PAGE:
Re: [CR]Campy NR vs Suntour


Example: Component Manufacturers:Cinelli

From: NortonMarg@aol.com
Date: Tue, 7 May 2002 14:50:42 EDT
Subject: Re: [CR]Campy NR vs Suntour
To: Gjvinbikes@aol.com, classicrendezvous@bikelist.org


In a message dated 5/7/02 10:10:59 AM Pacific Daylight Time, Gjvinbikes@aol.com writes:

<< In all my years of riding Campy NR rear derailers, I never had a return spring fail. In fact, I have never had a return spring fail on any derailer, at all. >> They don't break, but they do give up some of their tension over time, particularly if left parked in the large cogs. Then they shift slower. With bar end shifters and the extra cable they use, it makes a difference.

<<Where do you get replacement springs anyway? Campy doesn't make or sell them anymore>> I have a supply and they are still around and available. You have to look, but they're there.

<> I've never had them lose tension on a long ride. I think I set them up better than most people. Not to blow my own horn, but I have never seen anyone else set them up as well as I do and the ones I have worked on for other people have always been praised for how much better they work than when they were new. The real advantage with the Campys is I think they have better "feel" through the lever. I've tried the Sun Tours and didn't like the loss of information about where I was in the shift.

<> So? I guess I'm so used to it I don't notice.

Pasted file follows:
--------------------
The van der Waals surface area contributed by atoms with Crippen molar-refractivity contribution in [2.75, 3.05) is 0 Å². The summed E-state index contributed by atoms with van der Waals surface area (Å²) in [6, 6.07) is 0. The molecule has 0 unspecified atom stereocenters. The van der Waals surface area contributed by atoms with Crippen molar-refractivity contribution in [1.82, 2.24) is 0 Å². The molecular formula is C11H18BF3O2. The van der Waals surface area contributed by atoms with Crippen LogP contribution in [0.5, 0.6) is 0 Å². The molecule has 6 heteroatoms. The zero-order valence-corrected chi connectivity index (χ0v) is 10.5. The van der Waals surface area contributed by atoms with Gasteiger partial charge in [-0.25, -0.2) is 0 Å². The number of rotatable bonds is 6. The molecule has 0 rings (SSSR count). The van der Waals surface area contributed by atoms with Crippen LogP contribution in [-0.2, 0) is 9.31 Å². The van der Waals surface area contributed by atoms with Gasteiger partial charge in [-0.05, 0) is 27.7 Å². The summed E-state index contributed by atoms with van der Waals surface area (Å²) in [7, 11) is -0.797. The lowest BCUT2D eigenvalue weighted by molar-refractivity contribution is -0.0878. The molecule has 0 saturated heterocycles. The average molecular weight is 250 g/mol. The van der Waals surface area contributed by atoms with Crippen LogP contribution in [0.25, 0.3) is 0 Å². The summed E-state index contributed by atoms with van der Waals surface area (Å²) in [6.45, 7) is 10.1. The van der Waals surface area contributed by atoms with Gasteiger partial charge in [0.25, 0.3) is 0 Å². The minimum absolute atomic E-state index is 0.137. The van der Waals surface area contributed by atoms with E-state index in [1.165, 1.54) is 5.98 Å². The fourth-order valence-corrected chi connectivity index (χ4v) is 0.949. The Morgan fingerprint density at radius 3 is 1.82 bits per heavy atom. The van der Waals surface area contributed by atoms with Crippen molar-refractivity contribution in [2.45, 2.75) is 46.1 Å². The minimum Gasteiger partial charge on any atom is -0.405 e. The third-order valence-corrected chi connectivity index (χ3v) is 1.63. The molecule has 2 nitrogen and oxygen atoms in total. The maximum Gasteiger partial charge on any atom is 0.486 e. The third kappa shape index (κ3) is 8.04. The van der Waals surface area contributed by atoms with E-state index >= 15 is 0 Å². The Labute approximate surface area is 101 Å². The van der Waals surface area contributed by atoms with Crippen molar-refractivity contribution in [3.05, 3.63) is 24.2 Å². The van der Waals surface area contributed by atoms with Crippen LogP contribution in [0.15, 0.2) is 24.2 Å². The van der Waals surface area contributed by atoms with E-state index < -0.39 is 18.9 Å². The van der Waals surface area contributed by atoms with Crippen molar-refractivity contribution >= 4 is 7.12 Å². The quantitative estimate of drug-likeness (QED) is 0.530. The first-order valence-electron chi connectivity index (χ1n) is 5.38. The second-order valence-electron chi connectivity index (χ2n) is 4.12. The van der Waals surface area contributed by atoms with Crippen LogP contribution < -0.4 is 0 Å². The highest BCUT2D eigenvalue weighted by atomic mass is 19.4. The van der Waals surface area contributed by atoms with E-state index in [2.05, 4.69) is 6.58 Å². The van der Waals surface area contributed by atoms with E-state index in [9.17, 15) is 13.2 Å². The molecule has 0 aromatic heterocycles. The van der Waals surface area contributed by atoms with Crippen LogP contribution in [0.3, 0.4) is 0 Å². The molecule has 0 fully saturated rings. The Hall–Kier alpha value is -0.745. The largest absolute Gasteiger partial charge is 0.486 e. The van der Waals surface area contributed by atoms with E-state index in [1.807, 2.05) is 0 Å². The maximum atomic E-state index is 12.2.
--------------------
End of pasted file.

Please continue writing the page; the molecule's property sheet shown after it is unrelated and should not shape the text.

<<Do you disagree with Frank "Dancing Chain" Berto (and most everyone else ?) that SunTour's slant-parallelagram was a significant improvement to derailer design ? Perhaps our impressions differ because of our usage habits. I used pretty wide freewheels back in those days, because I lived in the mountains of NC riding around in quite hilly stuff and front shifters (not even Campy's excellent front shifter) did not handle large ring changes well back then. >> I generally don't use over a 26 on the back and for years used a 21 or 24. We always called corn cobs the straight blocks with one tooth jumps. I didn't use those a lot because there are hills in San Francisco where I grew up. You're right that Campy front derailleurs don't handle wide range triples well, until they came out with the OR stuff that is probably OT. When Frank or anyone else, says it's a "significant improvement" you have to qualify that. Sure, you need it for index shifting and super wide ratios. But I really like the way the Campys shift over the range of gears that I ride. I tried the other ones and found zero practical improvement. They were not enough different to make me want to change either the front or the rear. If that means I disagree with Frank, then I respectfully disagree. We're all free to use the parts we like. It just so happens that I really do like the way the Campy stuff works. I had a NR on my mountain bike (with a long cage). I liked it way better than the DuoPar I tried because the NR was more rigid. Frankly, I liked it a lot better than the vintage Japanese stuff too. It all shifted well when it was new, but rigidity seemed to go away in a relatively short period of time and then it didn't work as well. The Campy stuff didn't work its best until it "broke in", and then it had a much longer working life. Stevan Thomas "oh so flat" Alameda, CA